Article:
McCaffrey Cottage, 21 St James Street, Willunga

McCaffrey Cottage was built as a 4 roomed pug cottage in the late 1850’s by James McCaffrey, an Irish quarryman and builder. In about 1860, slate floors were added. James and his wife made it their home until their deaths in 1901.

The Keane (Kain) family also rented the cottage at some time. Early in the 1900s, John Corbett purchased the cottage. It became the Corbett family home for many years, witnessing the birth of John and Mary’s seven children. John Corbett was the coachman for Dr Frank Counter of Willunga in the 1890s. The slate roof was replaced with galvanised iron and a room added, possibly in the 1920s.

In more recent years, the cottage has been owned by a number of prominent people. Rosemary Wighton, AO, lived in the cottage in the 1960s when, with Max Harris, she established and edited the first Australian Book Review. She later had a distinguished public career in the Arts, Community Welfare and as Adviser to the SA Government on Women’s Affairs (1979-1984), serving under three different Premiers.

The Limington family came from England to live in the cottage in the mid 1970s and ran an antique shop at 17 High Street. Roger Liminton was previously a BBC set designer who is remembered for designing sets for some of the early Dr Who series including The Three Doctors and Carnival of the Masters. He designed the original Steptoe and Son sets and worked on many other BBC productions including The Monty Python Show, Colditz, The Liver Birds, the Goodies and many BBC TV dramas of the sixties and seventies. While in Willunga, he worked on many design projects including the distinctive Wirra Wirra wine label. The couple renovated the cottage and built the multilevel “pavilion” extension which is attached to the original four rooms.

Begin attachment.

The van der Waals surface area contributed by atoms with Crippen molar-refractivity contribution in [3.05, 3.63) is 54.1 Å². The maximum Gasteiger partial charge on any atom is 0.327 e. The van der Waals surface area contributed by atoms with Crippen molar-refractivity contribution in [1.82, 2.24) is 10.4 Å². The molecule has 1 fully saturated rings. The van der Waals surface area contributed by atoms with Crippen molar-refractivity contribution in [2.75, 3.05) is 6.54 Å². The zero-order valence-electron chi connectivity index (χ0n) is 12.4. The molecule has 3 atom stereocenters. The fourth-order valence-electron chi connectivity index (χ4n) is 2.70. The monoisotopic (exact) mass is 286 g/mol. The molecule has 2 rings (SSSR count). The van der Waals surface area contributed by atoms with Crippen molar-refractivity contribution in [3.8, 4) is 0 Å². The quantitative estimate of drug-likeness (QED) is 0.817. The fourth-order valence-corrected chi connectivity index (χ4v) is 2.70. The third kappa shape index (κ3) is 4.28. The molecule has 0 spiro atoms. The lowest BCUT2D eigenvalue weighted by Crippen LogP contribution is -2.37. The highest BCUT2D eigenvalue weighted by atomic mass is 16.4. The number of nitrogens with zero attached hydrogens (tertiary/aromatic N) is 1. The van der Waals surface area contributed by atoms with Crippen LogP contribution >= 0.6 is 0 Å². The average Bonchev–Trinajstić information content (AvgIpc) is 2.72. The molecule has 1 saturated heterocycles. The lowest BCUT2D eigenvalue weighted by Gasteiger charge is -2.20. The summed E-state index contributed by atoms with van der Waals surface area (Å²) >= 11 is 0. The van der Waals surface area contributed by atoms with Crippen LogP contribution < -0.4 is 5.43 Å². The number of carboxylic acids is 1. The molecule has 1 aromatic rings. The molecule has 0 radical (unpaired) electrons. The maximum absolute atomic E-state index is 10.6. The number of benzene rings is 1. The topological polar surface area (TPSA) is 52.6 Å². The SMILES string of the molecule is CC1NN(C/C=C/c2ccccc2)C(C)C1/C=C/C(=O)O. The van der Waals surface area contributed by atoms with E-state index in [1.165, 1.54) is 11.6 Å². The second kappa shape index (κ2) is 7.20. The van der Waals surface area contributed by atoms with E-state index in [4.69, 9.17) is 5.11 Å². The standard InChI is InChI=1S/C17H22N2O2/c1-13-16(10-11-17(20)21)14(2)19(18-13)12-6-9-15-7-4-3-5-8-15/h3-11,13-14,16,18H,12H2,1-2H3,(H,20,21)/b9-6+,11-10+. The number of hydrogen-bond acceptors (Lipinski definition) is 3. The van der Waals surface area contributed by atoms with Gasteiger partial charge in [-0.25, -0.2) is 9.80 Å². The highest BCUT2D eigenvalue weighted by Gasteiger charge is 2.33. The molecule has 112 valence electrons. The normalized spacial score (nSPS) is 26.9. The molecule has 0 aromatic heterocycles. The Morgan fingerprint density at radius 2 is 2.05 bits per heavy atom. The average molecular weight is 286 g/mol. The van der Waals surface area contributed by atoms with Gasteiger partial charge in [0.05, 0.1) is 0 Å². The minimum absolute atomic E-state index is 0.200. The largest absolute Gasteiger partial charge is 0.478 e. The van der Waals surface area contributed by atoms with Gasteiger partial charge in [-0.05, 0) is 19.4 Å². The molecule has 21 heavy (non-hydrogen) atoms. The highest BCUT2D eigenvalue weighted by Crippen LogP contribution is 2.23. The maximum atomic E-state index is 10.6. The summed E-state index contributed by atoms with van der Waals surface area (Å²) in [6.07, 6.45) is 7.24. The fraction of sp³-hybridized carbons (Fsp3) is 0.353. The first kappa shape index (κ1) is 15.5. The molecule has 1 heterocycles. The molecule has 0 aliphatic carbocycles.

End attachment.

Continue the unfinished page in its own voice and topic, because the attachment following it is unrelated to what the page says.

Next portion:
In the early 2000s, the Wilson family lived in the newer addition (now demolished) and used the cottage as a bed and breakfast. Michael Wilson, at that time retired, had been the Minster for Transport in the South Australian Government when Adelaide’s O’Bahn was constructed and random breath testing was introduced.

Through the years, as the cottage has developed, owners have preserved many original features, including its slate floors, timber and door joinery, and the windows in the first 4 roomed section. The new verandah has been constructed to resemble the original and the front has been rendered and painted in the traditional manner.

This building is on the City of Onkaparinga’s local heritage list (SA Heritage Places database #5509)

References:

Willunga National Trust – papers and documents available at the Willunga Courthouse.
R Baxendale and F Lush Willunga Walks Willunga National Trust Willunga 2012 (1989).
C Butler ‘Roger Limington has designs on Willunga’ The Advertiser 14 December 1977 p.28.
Onkaparinga Council Built Heritage Property Details, 1999. Heritage ID No:479.
Rosemary Wighton.

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